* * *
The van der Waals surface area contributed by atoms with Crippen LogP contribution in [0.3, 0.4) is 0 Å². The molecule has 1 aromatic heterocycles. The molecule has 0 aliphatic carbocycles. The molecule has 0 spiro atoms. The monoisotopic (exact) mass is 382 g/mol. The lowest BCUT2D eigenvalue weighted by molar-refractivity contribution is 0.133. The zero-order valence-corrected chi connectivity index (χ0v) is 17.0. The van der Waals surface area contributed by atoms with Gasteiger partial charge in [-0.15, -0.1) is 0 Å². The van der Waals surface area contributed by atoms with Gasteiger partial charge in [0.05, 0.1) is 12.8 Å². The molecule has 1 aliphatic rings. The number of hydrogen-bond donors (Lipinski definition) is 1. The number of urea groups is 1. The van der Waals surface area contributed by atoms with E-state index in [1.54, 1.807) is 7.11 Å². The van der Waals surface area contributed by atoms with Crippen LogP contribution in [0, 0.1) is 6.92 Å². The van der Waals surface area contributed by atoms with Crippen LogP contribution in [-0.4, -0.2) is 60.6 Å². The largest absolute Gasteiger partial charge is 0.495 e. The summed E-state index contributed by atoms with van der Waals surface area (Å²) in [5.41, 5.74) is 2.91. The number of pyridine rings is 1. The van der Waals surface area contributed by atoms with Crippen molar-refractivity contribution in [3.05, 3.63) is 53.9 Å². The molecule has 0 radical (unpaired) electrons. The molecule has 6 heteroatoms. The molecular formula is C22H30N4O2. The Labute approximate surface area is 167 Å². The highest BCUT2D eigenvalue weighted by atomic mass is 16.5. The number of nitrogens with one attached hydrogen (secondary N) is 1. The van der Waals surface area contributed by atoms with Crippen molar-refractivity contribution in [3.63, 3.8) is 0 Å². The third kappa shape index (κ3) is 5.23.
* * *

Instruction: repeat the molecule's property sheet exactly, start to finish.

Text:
The van der Waals surface area contributed by atoms with Crippen LogP contribution in [0.3, 0.4) is 0 Å². The molecule has 1 aromatic heterocycles. The molecule has 0 aliphatic carbocycles. The molecule has 0 spiro atoms. The monoisotopic (exact) mass is 382 g/mol. The lowest BCUT2D eigenvalue weighted by molar-refractivity contribution is 0.133. The zero-order valence-corrected chi connectivity index (χ0v) is 17.0. The van der Waals surface area contributed by atoms with Gasteiger partial charge in [-0.15, -0.1) is 0 Å². The van der Waals surface area contributed by atoms with Gasteiger partial charge in [0.05, 0.1) is 12.8 Å². The molecule has 1 aliphatic rings. The number of hydrogen-bond donors (Lipinski definition) is 1. The number of urea groups is 1. The van der Waals surface area contributed by atoms with E-state index in [1.54, 1.807) is 7.11 Å². The van der Waals surface area contributed by atoms with Crippen LogP contribution in [0, 0.1) is 6.92 Å². The van der Waals surface area contributed by atoms with Crippen LogP contribution in [-0.4, -0.2) is 60.6 Å². The largest absolute Gasteiger partial charge is 0.495 e. The summed E-state index contributed by atoms with van der Waals surface area (Å²) in [5.41, 5.74) is 2.91. The number of pyridine rings is 1. The van der Waals surface area contributed by atoms with Crippen molar-refractivity contribution in [3.05, 3.63) is 53.9 Å². The molecule has 0 radical (unpaired) electrons. The molecule has 6 heteroatoms. The molecular formula is C22H30N4O2. The Labute approximate surface area is 167 Å². The highest BCUT2D eigenvalue weighted by atomic mass is 16.5. The number of nitrogens with one attached hydrogen (secondary N) is 1. The van der Waals surface area contributed by atoms with Crippen molar-refractivity contribution in [3.63, 3.8) is 0 Å². The third kappa shape index (κ3) is 5.23.